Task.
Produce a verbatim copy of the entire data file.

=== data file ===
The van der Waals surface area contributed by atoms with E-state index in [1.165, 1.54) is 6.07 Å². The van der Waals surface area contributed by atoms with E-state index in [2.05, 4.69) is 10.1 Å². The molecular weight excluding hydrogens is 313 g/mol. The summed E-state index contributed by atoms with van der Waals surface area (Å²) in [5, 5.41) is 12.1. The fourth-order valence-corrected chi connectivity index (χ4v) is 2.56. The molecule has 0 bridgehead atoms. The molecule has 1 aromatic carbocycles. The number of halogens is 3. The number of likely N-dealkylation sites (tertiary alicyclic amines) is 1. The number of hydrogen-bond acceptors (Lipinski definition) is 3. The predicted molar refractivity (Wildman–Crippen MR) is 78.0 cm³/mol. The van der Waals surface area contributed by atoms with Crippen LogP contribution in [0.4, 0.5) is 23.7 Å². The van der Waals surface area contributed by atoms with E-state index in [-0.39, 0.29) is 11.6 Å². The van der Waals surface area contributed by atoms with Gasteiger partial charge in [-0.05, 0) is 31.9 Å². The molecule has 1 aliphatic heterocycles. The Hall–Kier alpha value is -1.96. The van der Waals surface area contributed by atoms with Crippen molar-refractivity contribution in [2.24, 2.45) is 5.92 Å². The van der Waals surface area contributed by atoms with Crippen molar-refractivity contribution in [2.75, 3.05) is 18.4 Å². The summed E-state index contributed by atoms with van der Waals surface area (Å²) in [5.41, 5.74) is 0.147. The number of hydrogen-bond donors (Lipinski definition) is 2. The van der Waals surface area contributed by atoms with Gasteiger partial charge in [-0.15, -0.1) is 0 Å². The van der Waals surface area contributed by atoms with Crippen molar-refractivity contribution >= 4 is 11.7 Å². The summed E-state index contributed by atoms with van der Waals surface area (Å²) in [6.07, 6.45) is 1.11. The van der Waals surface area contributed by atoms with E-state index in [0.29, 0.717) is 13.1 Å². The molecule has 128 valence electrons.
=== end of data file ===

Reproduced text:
The van der Waals surface area contributed by atoms with E-state index in [1.165, 1.54) is 6.07 Å². The van der Waals surface area contributed by atoms with E-state index in [2.05, 4.69) is 10.1 Å². The molecular weight excluding hydrogens is 313 g/mol. The summed E-state index contributed by atoms with van der Waals surface area (Å²) in [5, 5.41) is 12.1. The fourth-order valence-corrected chi connectivity index (χ4v) is 2.56. The molecule has 0 bridgehead atoms. The molecule has 1 aromatic carbocycles. The number of halogens is 3. The number of likely N-dealkylation sites (tertiary alicyclic amines) is 1. The number of hydrogen-bond acceptors (Lipinski definition) is 3. The predicted molar refractivity (Wildman–Crippen MR) is 78.0 cm³/mol. The van der Waals surface area contributed by atoms with Crippen LogP contribution in [0.4, 0.5) is 23.7 Å². The van der Waals surface area contributed by atoms with E-state index in [-0.39, 0.29) is 11.6 Å². The van der Waals surface area contributed by atoms with Gasteiger partial charge in [-0.05, 0) is 31.9 Å². The molecule has 1 aliphatic heterocycles. The Hall–Kier alpha value is -1.96. The van der Waals surface area contributed by atoms with Crippen molar-refractivity contribution in [2.24, 2.45) is 5.92 Å². The van der Waals surface area contributed by atoms with Crippen molar-refractivity contribution in [2.75, 3.05) is 18.4 Å². The summed E-state index contributed by atoms with van der Waals surface area (Å²) in [5.41, 5.74) is 0.147. The number of hydrogen-bond donors (Lipinski definition) is 2. The van der Waals surface area contributed by atoms with Gasteiger partial charge in [-0.15, -0.1) is 0 Å². The van der Waals surface area contributed by atoms with Crippen molar-refractivity contribution >= 4 is 11.7 Å². The summed E-state index contributed by atoms with van der Waals surface area (Å²) in [6.07, 6.45) is 1.11. The van der Waals surface area contributed by atoms with E-state index in [0.29, 0.717) is 13.1 Å². The molecule has 128 valence electrons.